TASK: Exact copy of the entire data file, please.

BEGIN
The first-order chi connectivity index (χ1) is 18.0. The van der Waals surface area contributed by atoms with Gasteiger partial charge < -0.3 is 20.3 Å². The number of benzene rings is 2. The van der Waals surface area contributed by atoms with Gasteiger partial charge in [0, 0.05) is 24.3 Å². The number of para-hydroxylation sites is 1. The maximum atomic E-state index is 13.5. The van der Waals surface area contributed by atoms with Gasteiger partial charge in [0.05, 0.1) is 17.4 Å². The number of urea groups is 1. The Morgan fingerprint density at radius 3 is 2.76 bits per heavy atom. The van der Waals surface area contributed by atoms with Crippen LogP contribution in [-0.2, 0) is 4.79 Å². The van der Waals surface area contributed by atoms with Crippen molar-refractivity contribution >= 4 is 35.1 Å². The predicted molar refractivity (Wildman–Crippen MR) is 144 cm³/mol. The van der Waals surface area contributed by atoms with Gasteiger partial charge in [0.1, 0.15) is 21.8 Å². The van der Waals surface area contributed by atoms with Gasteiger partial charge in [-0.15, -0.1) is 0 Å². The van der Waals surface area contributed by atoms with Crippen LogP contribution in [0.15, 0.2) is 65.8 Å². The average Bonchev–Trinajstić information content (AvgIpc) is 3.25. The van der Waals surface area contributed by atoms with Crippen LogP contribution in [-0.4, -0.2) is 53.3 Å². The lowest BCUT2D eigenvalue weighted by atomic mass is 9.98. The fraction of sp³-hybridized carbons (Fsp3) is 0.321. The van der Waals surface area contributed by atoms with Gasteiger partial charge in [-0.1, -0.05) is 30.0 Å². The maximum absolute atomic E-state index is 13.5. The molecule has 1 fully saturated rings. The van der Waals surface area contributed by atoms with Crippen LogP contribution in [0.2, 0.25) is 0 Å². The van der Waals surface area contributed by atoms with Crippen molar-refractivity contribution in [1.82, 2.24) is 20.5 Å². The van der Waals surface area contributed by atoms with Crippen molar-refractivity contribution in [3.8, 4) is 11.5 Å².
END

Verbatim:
The first-order chi connectivity index (χ1) is 18.0. The van der Waals surface area contributed by atoms with Gasteiger partial charge < -0.3 is 20.3 Å². The number of benzene rings is 2. The van der Waals surface area contributed by atoms with Gasteiger partial charge in [0, 0.05) is 24.3 Å². The number of para-hydroxylation sites is 1. The maximum atomic E-state index is 13.5. The van der Waals surface area contributed by atoms with Gasteiger partial charge in [0.05, 0.1) is 17.4 Å². The number of urea groups is 1. The Morgan fingerprint density at radius 3 is 2.76 bits per heavy atom. The van der Waals surface area contributed by atoms with Crippen LogP contribution in [-0.2, 0) is 4.79 Å². The van der Waals surface area contributed by atoms with Crippen molar-refractivity contribution >= 4 is 35.1 Å². The predicted molar refractivity (Wildman–Crippen MR) is 144 cm³/mol. The van der Waals surface area contributed by atoms with Gasteiger partial charge in [0.1, 0.15) is 21.8 Å². The van der Waals surface area contributed by atoms with Gasteiger partial charge in [-0.15, -0.1) is 0 Å². The van der Waals surface area contributed by atoms with Crippen LogP contribution in [0.15, 0.2) is 65.8 Å². The average Bonchev–Trinajstić information content (AvgIpc) is 3.25. The van der Waals surface area contributed by atoms with Crippen LogP contribution in [-0.4, -0.2) is 53.3 Å². The lowest BCUT2D eigenvalue weighted by atomic mass is 9.98. The fraction of sp³-hybridized carbons (Fsp3) is 0.321. The van der Waals surface area contributed by atoms with Gasteiger partial charge in [-0.1, -0.05) is 30.0 Å². The maximum absolute atomic E-state index is 13.5. The molecule has 1 fully saturated rings. The van der Waals surface area contributed by atoms with Crippen LogP contribution in [0.2, 0.25) is 0 Å². The van der Waals surface area contributed by atoms with Crippen molar-refractivity contribution in [1.82, 2.24) is 20.5 Å². The van der Waals surface area contributed by atoms with Crippen molar-refractivity contribution in [3.8, 4) is 11.5 Å².